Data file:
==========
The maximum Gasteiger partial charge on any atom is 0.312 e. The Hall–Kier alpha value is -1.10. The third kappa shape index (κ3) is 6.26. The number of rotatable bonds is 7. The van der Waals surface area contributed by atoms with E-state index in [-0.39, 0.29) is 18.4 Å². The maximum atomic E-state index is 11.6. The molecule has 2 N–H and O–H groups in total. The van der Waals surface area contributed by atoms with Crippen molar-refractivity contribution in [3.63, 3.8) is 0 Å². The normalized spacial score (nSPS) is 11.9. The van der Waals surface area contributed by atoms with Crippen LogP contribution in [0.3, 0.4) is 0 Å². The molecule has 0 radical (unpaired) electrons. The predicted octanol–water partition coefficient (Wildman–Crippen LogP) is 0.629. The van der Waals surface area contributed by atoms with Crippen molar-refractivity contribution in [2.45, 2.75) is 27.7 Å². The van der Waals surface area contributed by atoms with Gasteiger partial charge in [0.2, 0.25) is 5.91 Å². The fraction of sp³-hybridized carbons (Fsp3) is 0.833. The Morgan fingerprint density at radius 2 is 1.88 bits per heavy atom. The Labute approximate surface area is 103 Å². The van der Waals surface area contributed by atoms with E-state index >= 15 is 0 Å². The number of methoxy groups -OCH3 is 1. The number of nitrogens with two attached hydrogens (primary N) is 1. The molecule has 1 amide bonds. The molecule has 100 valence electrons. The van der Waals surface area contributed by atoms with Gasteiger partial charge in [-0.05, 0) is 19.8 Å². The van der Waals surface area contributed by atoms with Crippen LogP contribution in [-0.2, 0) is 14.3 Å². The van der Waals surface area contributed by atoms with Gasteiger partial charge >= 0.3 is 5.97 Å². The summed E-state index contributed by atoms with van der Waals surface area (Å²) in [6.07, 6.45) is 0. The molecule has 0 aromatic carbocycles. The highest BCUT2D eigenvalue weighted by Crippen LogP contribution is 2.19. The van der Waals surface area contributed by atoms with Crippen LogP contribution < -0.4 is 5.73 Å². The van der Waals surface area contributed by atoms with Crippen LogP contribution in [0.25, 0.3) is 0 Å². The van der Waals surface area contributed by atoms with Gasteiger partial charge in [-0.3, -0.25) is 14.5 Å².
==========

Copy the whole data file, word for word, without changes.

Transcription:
The maximum Gasteiger partial charge on any atom is 0.312 e. The Hall–Kier alpha value is -1.10. The third kappa shape index (κ3) is 6.26. The number of rotatable bonds is 7. The van der Waals surface area contributed by atoms with E-state index in [-0.39, 0.29) is 18.4 Å². The maximum atomic E-state index is 11.6. The molecule has 2 N–H and O–H groups in total. The van der Waals surface area contributed by atoms with Crippen molar-refractivity contribution in [3.63, 3.8) is 0 Å². The normalized spacial score (nSPS) is 11.9. The van der Waals surface area contributed by atoms with Crippen LogP contribution in [0.3, 0.4) is 0 Å². The molecule has 0 radical (unpaired) electrons. The predicted octanol–water partition coefficient (Wildman–Crippen LogP) is 0.629. The van der Waals surface area contributed by atoms with Crippen molar-refractivity contribution in [2.45, 2.75) is 27.7 Å². The van der Waals surface area contributed by atoms with Gasteiger partial charge in [0.2, 0.25) is 5.91 Å². The fraction of sp³-hybridized carbons (Fsp3) is 0.833. The Morgan fingerprint density at radius 2 is 1.88 bits per heavy atom. The Labute approximate surface area is 103 Å². The van der Waals surface area contributed by atoms with E-state index >= 15 is 0 Å². The number of methoxy groups -OCH3 is 1. The number of nitrogens with two attached hydrogens (primary N) is 1. The molecule has 1 amide bonds. The molecule has 100 valence electrons. The van der Waals surface area contributed by atoms with Gasteiger partial charge in [-0.05, 0) is 19.8 Å². The van der Waals surface area contributed by atoms with Crippen LogP contribution in [-0.2, 0) is 14.3 Å². The van der Waals surface area contributed by atoms with Gasteiger partial charge >= 0.3 is 5.97 Å². The summed E-state index contributed by atoms with van der Waals surface area (Å²) in [6.07, 6.45) is 0. The molecule has 0 aromatic carbocycles. The highest BCUT2D eigenvalue weighted by Crippen LogP contribution is 2.19. The van der Waals surface area contributed by atoms with Crippen LogP contribution < -0.4 is 5.73 Å². The van der Waals surface area contributed by atoms with Crippen LogP contribution in [0.25, 0.3) is 0 Å². The van der Waals surface area contributed by atoms with Gasteiger partial charge in [-0.3, -0.25) is 14.5 Å².